The Great DSM-5 Debate, Part II

An Interview with Darrel Regier

Mary Sykes Wylie

Regier-smDarrel Regier, vice chair of the DSM-5 Task Force, appears a mild, unassuming researcher, slightly bemused that the release of what was intended to be a more accurate, nuanced, and rigorously researched manual has raised such an uproar—a virtual in-house outbreak of oppositional defiant disorder, and surely the most intense and widespread challenge to DSM’s legitimacy in its 62-year history. Director of the APA’s research division, he spent 25 years at NIMH heading research divisions in epidemiology, prevention, clinical research, and health-services research. Like other DSM producers and defenders, he knows perfectly well that psychiatric diagnosis is often inherently ambiguous and that the science behind the classification system isn’t all it might be. “We are faced with an interesting situation of having what are well-known deficiencies in the current diagnostic system,” he said with some understatement in a Medscape Medical News interview. A lot of what was going into DSM-5, he admitted, “has not been tested as well as we would like. The current problem is that because the DSM has so dominated research practice for the last 30 years, nobody would even think or get funding to test different diagnostic criteria until they’re really adopted by the DSM.”

Regier regards DSM-5 not as The Law, and certainly not any kind of bible of psychiatry, but as a work in progress, “a set of scientific hypotheses that are intended to be tested and disproved if the evidence isn’t found to support them.” The manual is a “living document,” which can be regularly revised, “in much the same way as is done with software updates.”


What distinguishes DSM-5 from the previous editions of the Diagnostic and Statistical Manual?

Darrel Regier: As the Task Force began to meet in preparation for working on DSM-5, the main question we considered was whether the old psychiatric diagnostic category system embodied in DSM-IV was actually starting to hinder research by failing to reflect the latest science about psychiatric disorders. Further, in our discussions, it became clear that the emphasis on maintaining rigid boundaries between diagnoses was simply not reflecting the most up-to-date findings in genetics and family history research. For example, the research was showing that people who grew up in families with a high incidence of schizophrenia were likely to have kids with bipolar disorder, major depression, and neurodevelopmental disorders. Findings like that underscore the fact that the old idea of a strict separation of disorders and of a separate genetic vulnerability hypothesis for each separate disorder was no longer tenable given our current knowledge.

We now know that there are hundreds or thousands of genes that predispose someone to a condition like schizophrenia, and these genes interact with environmental exposures that will either turn on or turn off the gene in order to express a particular syndrome. This understanding requires us to take a different approach to the task of categorizing mental disorders. The idea that psychiatric conditions are polygenetic is something that we never imagined back in 1980 when DSM-III was first published. So we wanted to take a more dimensional approach to diagnosis, rather than assume that psychiatric conditions all belonged in neat categories.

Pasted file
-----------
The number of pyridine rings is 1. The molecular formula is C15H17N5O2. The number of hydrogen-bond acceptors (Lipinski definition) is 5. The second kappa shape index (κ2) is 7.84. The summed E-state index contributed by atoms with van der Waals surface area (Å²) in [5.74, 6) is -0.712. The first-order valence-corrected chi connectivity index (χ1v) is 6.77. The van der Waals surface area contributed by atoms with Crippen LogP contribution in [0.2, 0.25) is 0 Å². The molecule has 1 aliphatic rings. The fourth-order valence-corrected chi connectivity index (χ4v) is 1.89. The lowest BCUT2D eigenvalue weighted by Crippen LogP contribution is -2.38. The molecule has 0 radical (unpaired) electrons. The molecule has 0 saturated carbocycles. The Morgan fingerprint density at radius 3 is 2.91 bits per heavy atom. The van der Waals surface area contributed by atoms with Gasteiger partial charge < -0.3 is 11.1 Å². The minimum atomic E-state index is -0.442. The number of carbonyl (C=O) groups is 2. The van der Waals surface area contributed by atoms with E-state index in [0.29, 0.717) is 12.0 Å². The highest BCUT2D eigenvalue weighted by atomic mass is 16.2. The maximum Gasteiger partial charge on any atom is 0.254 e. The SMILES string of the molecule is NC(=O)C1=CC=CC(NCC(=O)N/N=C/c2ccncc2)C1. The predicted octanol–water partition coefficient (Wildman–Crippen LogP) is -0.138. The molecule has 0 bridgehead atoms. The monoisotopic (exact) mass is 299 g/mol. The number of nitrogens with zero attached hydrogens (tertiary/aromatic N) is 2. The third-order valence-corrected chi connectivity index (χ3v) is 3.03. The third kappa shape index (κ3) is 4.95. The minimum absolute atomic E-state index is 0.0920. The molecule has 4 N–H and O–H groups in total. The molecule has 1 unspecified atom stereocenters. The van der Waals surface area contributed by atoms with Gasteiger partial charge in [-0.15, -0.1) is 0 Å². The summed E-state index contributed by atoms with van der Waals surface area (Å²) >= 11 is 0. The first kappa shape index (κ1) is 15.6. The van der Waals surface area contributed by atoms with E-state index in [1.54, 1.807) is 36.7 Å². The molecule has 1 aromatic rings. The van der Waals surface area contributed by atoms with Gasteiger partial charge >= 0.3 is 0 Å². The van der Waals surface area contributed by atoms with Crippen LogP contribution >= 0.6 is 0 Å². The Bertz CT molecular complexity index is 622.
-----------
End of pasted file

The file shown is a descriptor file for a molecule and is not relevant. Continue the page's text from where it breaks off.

In practice, what does this idea of “taking a more dimensional approach” to diagnosis mean?

Regier: Probably the best example would be to start with major depressive disorder, one of the most common disorders seen in clinical practice. In DSM-III and DSM-IV, the diagnosis of major depression involved nine criteria that include depressed mood, anhedonia or lack of interest, as well as a series of symptoms including sleep difficulties, lack of concentration, somatic concerns, and suicidal ideation. Nowhere in that set of criteria was there any mention of anxiety, even though research has established that more than 50 percent of individuals with major depression have substantial anxiety symptoms. In fact, DSM-IV even prohibited you from considering the diagnosis of generalized anxiety disorder in the case of major depression.

While the old assumption was that anxiety disorders were completely separate from mood disorders, research has shown that depressed individuals with anxiety have a much poorer response to antidepressants and cognitive behavior therapies for depression. They also are at a higher risk for suicide. So we debated for a long time whether we should add a separate diagnosis of “anxious depression” in DSM-5, but ultimately, we decided against it because we didn’t want to reinforce the idea that there are rigid boundaries between diagnoses. Instead, we opted for symptom specifiers within various diagnoses to emphasize the wide variety of ways in which different people can experience the same psychiatric disorder. So someone can be diagnosed with major depressive disorder with a specifier of “with anxious distress” in a way that calls specific attention to the presence of anxiety symptoms without having to invent new diagnostic categories.

Read the full interview with Darrel Regier, "The Two Sides of the DSM-5 Controversy: A Step in the Right Direction," in the March/April 2014 issue of Psychotherapy Networker magazine.

Topic: Business of Therapy

Tags: Darrel Regier | Diagnostic and Statistical Manual | DSM | dsm-5 | dsm-iv

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Tuesday, June 17, 2014 9:01:14 AM | posted by Psychotherapy Networker » A New Approach to Diagnosis
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